Three Divorces and a Funeral

There’s a phase of grief that is seldom spoken of that I think all of us visit at one point in time or another: annoyance.
I hate comparisons. Don’t get me wrong. I understand people’s wont and need to empathize when they hear my story. I do. I know that most of them, for the most part, mean well.
I also understand people have experienced loss, and on whatever level, that brings them a bit closer to knowing how I feel. Even closer still, I understand that people have lost their spouses just as I have.
There’s a difference between empathizing, however, and comparing. What I won’t understand is people’s need to compare.
Someone’s pet dying was just as hard on them as me losing my wife. Someone losing their grandfather they hardly ever spoke to supposedly carrying the same weight as my wife who I sat and watched take her last breath. Someone losing their childhood friend, or a sibling, or...insert anything, the list is endless.
In my head, I make attempts to rationalize their meaning and why they’d feel it was on the same scale and sometimes I can get my head to wrap around it. 
The one comparison that irks me the most out of all of them, however, when being stacked up against the love of my life: divorce.
I had someone close to me, not but a few days following Linzi’s death, say to me, “I feel like my pain is so much worse because I have to live with this rejection and watch this person live on and be happy without me, whereas what you had was beautiful, ya know?”


No. Just no. I was still in shock from having just lost my wife that I didn’t utter anything in response. I didn’t say anything...but I was infuriated.

The one thought that pervaded my mind was “You should be happy you’re out of a terrible marriage. I just lost the greatest thing that ever happened to me.”
A divorce isn’t some shining example to me of what love should be. It’s a failed experiment. An attempt at something that might’ve once been there but never sustained, as I believe love, true love, should.
They are marriage vows to which were verbally agreed but never fully committed nor carried out to completion. There wasn’t love “for better or for worse.” There was no “til death do us part.” There was a try at those words, however good or bad, that never fully materialized and then ended.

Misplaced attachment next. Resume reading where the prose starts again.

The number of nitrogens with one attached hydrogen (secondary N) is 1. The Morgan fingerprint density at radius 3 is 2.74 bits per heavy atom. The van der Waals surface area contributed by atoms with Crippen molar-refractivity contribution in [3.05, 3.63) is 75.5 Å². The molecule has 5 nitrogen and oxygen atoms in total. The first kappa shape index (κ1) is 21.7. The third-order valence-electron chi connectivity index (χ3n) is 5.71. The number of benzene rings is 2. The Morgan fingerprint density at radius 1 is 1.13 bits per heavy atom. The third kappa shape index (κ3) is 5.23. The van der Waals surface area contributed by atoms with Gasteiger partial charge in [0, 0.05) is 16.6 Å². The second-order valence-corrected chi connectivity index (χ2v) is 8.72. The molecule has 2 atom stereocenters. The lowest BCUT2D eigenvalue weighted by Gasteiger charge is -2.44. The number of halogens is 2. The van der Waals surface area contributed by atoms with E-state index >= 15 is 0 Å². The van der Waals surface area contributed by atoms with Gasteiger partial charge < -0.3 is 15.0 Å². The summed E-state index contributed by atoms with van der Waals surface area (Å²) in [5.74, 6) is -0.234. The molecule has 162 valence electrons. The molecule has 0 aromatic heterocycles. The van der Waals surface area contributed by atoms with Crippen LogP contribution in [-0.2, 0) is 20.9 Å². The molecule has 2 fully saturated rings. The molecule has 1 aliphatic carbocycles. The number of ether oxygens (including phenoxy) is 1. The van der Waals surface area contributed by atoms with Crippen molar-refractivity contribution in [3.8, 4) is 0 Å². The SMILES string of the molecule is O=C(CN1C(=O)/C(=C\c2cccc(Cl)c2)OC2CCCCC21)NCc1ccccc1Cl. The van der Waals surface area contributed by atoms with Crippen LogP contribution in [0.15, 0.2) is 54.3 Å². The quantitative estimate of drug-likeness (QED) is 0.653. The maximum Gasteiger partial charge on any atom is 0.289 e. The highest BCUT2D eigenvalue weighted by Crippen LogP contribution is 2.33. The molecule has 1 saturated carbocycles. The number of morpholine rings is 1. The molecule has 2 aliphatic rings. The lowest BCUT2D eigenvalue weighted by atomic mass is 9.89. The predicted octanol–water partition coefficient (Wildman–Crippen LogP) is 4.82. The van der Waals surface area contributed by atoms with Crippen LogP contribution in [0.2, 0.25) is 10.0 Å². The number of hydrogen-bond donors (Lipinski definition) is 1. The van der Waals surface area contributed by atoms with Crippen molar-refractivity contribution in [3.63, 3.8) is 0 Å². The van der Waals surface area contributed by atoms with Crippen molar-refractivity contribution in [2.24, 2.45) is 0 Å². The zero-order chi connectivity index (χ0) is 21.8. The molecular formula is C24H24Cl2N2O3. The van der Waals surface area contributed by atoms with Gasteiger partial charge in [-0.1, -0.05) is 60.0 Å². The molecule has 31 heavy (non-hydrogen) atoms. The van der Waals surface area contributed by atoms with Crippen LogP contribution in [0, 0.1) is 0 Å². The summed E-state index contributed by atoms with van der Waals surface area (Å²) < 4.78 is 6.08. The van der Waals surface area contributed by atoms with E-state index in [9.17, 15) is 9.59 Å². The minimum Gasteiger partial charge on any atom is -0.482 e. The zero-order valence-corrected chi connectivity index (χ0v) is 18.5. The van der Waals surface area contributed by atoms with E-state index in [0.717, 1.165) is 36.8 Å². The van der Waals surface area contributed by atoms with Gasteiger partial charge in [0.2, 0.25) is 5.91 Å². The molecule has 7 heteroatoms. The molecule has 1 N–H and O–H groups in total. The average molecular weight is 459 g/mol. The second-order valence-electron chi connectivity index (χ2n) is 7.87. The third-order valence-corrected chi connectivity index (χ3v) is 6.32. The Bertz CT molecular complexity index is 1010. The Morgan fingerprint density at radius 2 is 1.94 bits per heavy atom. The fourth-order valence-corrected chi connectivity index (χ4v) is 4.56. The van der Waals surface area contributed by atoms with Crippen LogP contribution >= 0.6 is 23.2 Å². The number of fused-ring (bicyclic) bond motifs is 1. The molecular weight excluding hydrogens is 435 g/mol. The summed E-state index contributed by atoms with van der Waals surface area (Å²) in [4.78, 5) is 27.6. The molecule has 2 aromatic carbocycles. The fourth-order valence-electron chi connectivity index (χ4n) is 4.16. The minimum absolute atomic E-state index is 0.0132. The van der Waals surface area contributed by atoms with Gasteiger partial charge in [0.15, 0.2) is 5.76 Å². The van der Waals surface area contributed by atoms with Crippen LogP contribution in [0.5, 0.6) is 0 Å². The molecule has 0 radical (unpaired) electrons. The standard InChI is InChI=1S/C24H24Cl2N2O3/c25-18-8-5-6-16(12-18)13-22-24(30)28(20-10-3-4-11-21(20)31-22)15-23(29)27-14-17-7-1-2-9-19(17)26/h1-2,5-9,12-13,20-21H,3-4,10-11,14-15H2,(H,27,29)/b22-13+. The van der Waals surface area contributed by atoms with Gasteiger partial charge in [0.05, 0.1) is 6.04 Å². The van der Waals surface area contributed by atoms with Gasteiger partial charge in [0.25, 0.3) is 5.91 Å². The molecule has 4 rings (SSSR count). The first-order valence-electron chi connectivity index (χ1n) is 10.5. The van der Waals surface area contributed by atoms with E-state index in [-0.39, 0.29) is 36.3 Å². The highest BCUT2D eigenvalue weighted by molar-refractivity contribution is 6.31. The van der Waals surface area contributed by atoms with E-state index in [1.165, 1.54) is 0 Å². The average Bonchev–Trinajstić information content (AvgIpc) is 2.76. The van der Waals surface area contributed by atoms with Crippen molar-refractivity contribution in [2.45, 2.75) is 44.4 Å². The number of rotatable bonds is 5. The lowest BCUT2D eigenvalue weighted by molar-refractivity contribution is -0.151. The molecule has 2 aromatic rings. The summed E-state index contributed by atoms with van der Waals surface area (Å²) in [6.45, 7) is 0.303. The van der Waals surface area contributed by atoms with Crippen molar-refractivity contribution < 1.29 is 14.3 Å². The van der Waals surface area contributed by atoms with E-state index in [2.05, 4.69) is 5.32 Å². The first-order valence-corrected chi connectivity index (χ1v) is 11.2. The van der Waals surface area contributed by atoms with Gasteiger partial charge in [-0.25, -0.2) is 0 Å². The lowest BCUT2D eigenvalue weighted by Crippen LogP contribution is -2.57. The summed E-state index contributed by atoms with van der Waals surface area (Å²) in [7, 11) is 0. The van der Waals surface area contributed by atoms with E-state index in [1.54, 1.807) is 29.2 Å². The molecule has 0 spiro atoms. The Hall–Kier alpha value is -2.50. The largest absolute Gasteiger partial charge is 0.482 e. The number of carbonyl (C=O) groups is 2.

Sadly, even some marriages aren’t marriages, but divorces are definitive. They are the nail in the coffin of what was lacking in a relationship. The realization of something that wasn’t working. Yet another name to a list of past relationships that didn’t work out for whatever reason because it just wasn’t meant to be.
What I had was real...and it's gone now. Ripped from me against either of our wills.  Even if someone new comes along, they won't erase that. That love will always linger and I will always be reminded of the woman who had my heart and took a piece of it with her, leaving a scar behind which I'm not even sure how I will respond emotionally when I look at or run my fingertips across it. It's not something I'll ever say good riddance to, because the hurt I feel was never brought on by the one I gave that love to. The hurt I feel is the emptiness left in wake by her existence slipping from me in a hospital room. The hurt I feel is love enduring as it was intended to. The aching in my soul, not for an idea of what could be, but the reality of what was.
So when you compare your divorce to the love I carried out unconditionally for my wife, whom I loved dearly to the very bitter end, it’s a slap in the face to me personally and to the memory of what we shared. In no world does the potential of what you had with your now ex-spouse stack up to the reality of what was mine. Not in my head anyways.
We do not have memberships to the same club. I do not wish you, or anyone, to be a member of this one.
Rejection stings. And sometimes they can be devastating. Divorces typically aren’t pretty. Whatever you define them to be, the thing that they most certainly are love.
So please. Stop comparing it to mine.

Showing 10 reactions

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  • commented 2017-11-13 07:27:47 -0800